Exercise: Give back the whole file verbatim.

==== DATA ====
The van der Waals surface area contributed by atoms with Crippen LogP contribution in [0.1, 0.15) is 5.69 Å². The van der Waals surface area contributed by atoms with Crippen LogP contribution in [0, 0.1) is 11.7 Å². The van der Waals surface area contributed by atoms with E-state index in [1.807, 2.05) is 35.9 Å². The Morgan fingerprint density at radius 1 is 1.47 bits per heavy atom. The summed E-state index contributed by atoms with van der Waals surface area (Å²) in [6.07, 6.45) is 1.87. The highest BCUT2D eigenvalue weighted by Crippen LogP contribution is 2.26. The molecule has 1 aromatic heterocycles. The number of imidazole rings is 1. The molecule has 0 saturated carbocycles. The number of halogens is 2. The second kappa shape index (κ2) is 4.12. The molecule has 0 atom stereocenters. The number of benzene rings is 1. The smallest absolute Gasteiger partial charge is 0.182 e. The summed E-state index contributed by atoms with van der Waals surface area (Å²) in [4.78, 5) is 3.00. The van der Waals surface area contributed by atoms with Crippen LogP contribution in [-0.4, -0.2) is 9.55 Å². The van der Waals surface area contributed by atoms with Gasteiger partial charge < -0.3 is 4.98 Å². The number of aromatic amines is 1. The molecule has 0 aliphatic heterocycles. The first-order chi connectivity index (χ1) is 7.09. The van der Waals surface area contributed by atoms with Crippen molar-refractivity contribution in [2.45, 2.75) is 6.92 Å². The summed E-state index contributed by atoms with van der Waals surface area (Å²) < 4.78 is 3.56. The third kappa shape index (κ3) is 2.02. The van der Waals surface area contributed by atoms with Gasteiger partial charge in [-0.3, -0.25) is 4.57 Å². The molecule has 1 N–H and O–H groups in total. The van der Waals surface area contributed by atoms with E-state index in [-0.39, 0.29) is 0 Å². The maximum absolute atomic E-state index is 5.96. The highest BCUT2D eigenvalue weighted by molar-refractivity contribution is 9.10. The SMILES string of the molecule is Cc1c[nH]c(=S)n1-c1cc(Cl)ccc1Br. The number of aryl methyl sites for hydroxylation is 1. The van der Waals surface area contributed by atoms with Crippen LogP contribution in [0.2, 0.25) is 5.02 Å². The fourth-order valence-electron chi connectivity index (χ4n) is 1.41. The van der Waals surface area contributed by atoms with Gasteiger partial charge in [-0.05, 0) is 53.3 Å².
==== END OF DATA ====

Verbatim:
The van der Waals surface area contributed by atoms with Crippen LogP contribution in [0.1, 0.15) is 5.69 Å². The van der Waals surface area contributed by atoms with Crippen LogP contribution in [0, 0.1) is 11.7 Å². The van der Waals surface area contributed by atoms with E-state index in [1.807, 2.05) is 35.9 Å². The Morgan fingerprint density at radius 1 is 1.47 bits per heavy atom. The summed E-state index contributed by atoms with van der Waals surface area (Å²) in [6.07, 6.45) is 1.87. The highest BCUT2D eigenvalue weighted by Crippen LogP contribution is 2.26. The molecule has 1 aromatic heterocycles. The number of imidazole rings is 1. The molecule has 0 saturated carbocycles. The number of halogens is 2. The second kappa shape index (κ2) is 4.12. The molecule has 0 atom stereocenters. The number of benzene rings is 1. The smallest absolute Gasteiger partial charge is 0.182 e. The summed E-state index contributed by atoms with van der Waals surface area (Å²) in [4.78, 5) is 3.00. The van der Waals surface area contributed by atoms with Crippen LogP contribution in [-0.4, -0.2) is 9.55 Å². The van der Waals surface area contributed by atoms with Gasteiger partial charge < -0.3 is 4.98 Å². The number of aromatic amines is 1. The molecule has 0 aliphatic heterocycles. The first-order chi connectivity index (χ1) is 7.09. The van der Waals surface area contributed by atoms with Crippen molar-refractivity contribution in [2.45, 2.75) is 6.92 Å². The summed E-state index contributed by atoms with van der Waals surface area (Å²) < 4.78 is 3.56. The third kappa shape index (κ3) is 2.02. The van der Waals surface area contributed by atoms with Gasteiger partial charge in [-0.3, -0.25) is 4.57 Å². The molecule has 1 N–H and O–H groups in total. The van der Waals surface area contributed by atoms with E-state index in [-0.39, 0.29) is 0 Å². The maximum absolute atomic E-state index is 5.96. The highest BCUT2D eigenvalue weighted by molar-refractivity contribution is 9.10. The SMILES string of the molecule is Cc1c[nH]c(=S)n1-c1cc(Cl)ccc1Br. The number of aryl methyl sites for hydroxylation is 1. The van der Waals surface area contributed by atoms with Crippen LogP contribution in [0.2, 0.25) is 5.02 Å². The fourth-order valence-electron chi connectivity index (χ4n) is 1.41. The van der Waals surface area contributed by atoms with Gasteiger partial charge in [-0.05, 0) is 53.3 Å².